By Sara White
New church starts in the South Carolina Annual Conference are funded through apportionment funding in two agencies: Congregational Development and Equitable Funding. The funding schedule works on a four-year span of decreasing funding annually for every new start.
This month, December, one of the new starts of the South Carolina Annual Conference moves out of conference funding and into full local support. St. Andrew By-the-Sea United Methodist Church is one of only two congregations in South Carolina Methodism who worship at two locations. The founding congregation is located on Hilton Head Island and the campus in the town of Bluffton. In the founding vision for the two-campus ministry, the desire was to share not only Jesus Christ, but also the local congregation’s way of following Him with a community that was among the fastest-growing in South Carolina.
In a two or more campus system, the administration, staffing and ministry are coordinated in a unity that is then adapted to the unique needs of each campus. The Pope Campus on Hilton Head of St. Andrew By-the-Sea has a long history of mission and commitment to the lives of young people in the community. The Bluffton Campus was birthed with a focus on providing a ministry for the young families of Bluffton who preferred a more traditional congregational life. Both campuses have staff that work with children and a director who works with both campus settings. The Pope Campus works with Upward Basketball in their facility, while the Bluffton Campus has chosen to focus on tennis with an emphasis on the principles of Christian discipleship and sportsmanship. Two pastors share work at the two campuses. Worship styles are designed with the need of the campus in mind. Administrative tasks are unified.
It has been a very fruitful four years—really, five years. Because of funding uncertainties, the official start of the project was postponed a year, but during that year and the year proceeding, a foundation of prayer, planning and relationship was in motion. Those years really were the foundation. In a very entertaining small book called “Ten Mistakes of Church Planting,” Jim Griffith seriously notes that the chief cause of problems and sometimes failure in new starts—of congregations or ministry—is starting the calendar of worship and other ministry life before the relationships are in place, the structures firm and the desired goal clearly defined. Some of the leadership at St. Andrew By-the-Sea will remember well the visit that followed our first interaction when they firmly stated their vision and the commitment that they made to it.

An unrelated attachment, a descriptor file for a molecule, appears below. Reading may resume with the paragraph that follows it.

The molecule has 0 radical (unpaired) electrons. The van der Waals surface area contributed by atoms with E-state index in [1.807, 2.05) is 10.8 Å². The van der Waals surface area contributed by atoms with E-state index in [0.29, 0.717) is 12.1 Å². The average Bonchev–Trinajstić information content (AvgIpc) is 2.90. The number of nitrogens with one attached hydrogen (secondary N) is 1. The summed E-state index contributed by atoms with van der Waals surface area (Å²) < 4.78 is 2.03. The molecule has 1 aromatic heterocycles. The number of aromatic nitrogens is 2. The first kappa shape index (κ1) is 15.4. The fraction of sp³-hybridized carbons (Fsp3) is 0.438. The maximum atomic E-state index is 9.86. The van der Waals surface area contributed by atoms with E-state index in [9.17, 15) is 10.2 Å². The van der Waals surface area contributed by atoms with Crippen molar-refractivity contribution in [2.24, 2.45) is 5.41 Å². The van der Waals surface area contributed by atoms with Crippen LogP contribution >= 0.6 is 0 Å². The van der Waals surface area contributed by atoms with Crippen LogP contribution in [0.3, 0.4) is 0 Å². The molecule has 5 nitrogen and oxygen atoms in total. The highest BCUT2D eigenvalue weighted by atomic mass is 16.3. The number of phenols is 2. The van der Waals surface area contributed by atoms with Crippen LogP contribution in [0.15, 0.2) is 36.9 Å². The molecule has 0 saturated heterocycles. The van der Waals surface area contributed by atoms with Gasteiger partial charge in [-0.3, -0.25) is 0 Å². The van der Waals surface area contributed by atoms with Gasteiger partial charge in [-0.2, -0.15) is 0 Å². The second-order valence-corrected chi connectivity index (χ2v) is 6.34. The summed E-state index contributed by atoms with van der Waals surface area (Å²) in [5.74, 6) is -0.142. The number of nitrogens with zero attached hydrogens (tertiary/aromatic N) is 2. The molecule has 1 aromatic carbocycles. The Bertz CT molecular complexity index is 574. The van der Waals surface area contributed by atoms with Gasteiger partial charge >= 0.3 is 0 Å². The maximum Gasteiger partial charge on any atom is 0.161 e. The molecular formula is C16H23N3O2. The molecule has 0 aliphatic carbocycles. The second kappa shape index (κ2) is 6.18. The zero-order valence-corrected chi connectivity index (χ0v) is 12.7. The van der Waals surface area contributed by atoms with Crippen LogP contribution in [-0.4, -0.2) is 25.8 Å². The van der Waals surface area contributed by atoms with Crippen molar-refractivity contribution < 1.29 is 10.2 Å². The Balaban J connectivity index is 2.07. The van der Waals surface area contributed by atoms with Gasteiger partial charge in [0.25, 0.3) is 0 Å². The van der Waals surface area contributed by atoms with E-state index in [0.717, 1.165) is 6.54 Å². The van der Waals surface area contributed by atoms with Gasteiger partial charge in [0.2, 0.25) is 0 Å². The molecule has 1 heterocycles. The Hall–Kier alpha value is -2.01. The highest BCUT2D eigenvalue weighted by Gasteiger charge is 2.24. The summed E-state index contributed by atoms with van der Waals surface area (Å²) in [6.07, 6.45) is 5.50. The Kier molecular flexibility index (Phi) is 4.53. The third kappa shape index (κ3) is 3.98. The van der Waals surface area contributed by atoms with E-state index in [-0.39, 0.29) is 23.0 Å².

Starting a new ministry is never easy. Some of the challenges that the two campuses faced were predictable, and some were surprises. It was not a surprise but a challenge to fund two campuses. The stewardship training at the newer campus is intentional and the Pope campus has generously supported both campuses. The quick growth meant a need for locations that would support the numbers and ministries. Multiple services in both places are necessary. Communication is crucial and can never be taken for granted.
I would leave out someone’s name if I attempted to thank individually the lay leadership who has been the engine of this endeavor. I’ll simply say to each and every one of those who have sat in finance meetings, delivered gallons of coffee, laid out mats for children’s ministries, listened patiently to the rationale for the decisions made along the way and provided support to your brothers and sisters in each campus—thank you. I know it was work. I hope that it was a joy, as well.
I don’t know all the staff of the two campuses, but the men and women who lead St. Andrew By-the-Sea ministry in music, care, administration, discipleship and mission have supported the vision, and they have followed the vision into ministry. I know that it was work, and extra work at that—thank you. I know that it was work. I hope that it was a joy, as well.
Lead pastor the Rev. Neil Yongue and campus pastor the Rev. Daniel Burbage have trusted each other and the process and continue to move these campuses into the next phase of ministry. Vision-caster Yongue has been generous in sharing the journey toward fulfillment and patient with the twists and turns of living out dreams. And Burbage has tried something once and sometimes twice, decided to punt and adjust as the new campus moved from dozens to hundreds. I know that it was work—Kingdom work, but hard and worthy of our thanks. I hope that it was joy, as well.
What if there are many congregations in South Carolina who have just the vision, trust and desire to create new ministries in other campuses? As St. Andrew By-the-Sea moves into the next phase, other congregations prayerfully consider following their model. It will be Kingdom work and will be challenging, but I hope that for each of them it will be a joy, as well